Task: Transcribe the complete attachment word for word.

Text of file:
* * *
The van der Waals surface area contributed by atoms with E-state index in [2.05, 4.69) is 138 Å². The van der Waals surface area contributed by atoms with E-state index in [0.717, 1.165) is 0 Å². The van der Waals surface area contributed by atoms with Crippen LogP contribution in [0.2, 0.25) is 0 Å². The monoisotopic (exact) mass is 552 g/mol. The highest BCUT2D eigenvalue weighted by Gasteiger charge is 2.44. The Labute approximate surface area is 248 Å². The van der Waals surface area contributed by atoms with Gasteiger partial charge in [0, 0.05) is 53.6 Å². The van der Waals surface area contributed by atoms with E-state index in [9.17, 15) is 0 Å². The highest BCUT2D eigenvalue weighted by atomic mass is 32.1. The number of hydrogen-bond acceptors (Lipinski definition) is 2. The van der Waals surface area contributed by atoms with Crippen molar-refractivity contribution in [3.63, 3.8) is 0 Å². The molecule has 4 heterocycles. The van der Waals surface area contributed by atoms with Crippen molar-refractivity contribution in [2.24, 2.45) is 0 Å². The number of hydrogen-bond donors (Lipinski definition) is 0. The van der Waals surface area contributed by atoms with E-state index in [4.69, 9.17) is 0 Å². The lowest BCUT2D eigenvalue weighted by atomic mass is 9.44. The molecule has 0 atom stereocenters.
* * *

The van der Waals surface area contributed by atoms with E-state index in [2.05, 4.69) is 138 Å². The van der Waals surface area contributed by atoms with E-state index in [0.717, 1.165) is 0 Å². The van der Waals surface area contributed by atoms with Crippen LogP contribution in [0.2, 0.25) is 0 Å². The monoisotopic (exact) mass is 552 g/mol. The highest BCUT2D eigenvalue weighted by Gasteiger charge is 2.44. The Labute approximate surface area is 248 Å². The van der Waals surface area contributed by atoms with Gasteiger partial charge in [0, 0.05) is 53.6 Å². The van der Waals surface area contributed by atoms with E-state index in [9.17, 15) is 0 Å². The highest BCUT2D eigenvalue weighted by atomic mass is 32.1. The number of hydrogen-bond acceptors (Lipinski definition) is 2. The van der Waals surface area contributed by atoms with Crippen molar-refractivity contribution in [3.63, 3.8) is 0 Å². The molecule has 4 heterocycles. The van der Waals surface area contributed by atoms with Crippen molar-refractivity contribution in [2.24, 2.45) is 0 Å². The number of hydrogen-bond donors (Lipinski definition) is 0. The van der Waals surface area contributed by atoms with E-state index in [4.69, 9.17) is 0 Å². The lowest BCUT2D eigenvalue weighted by atomic mass is 9.44. The molecule has 0 atom stereocenters.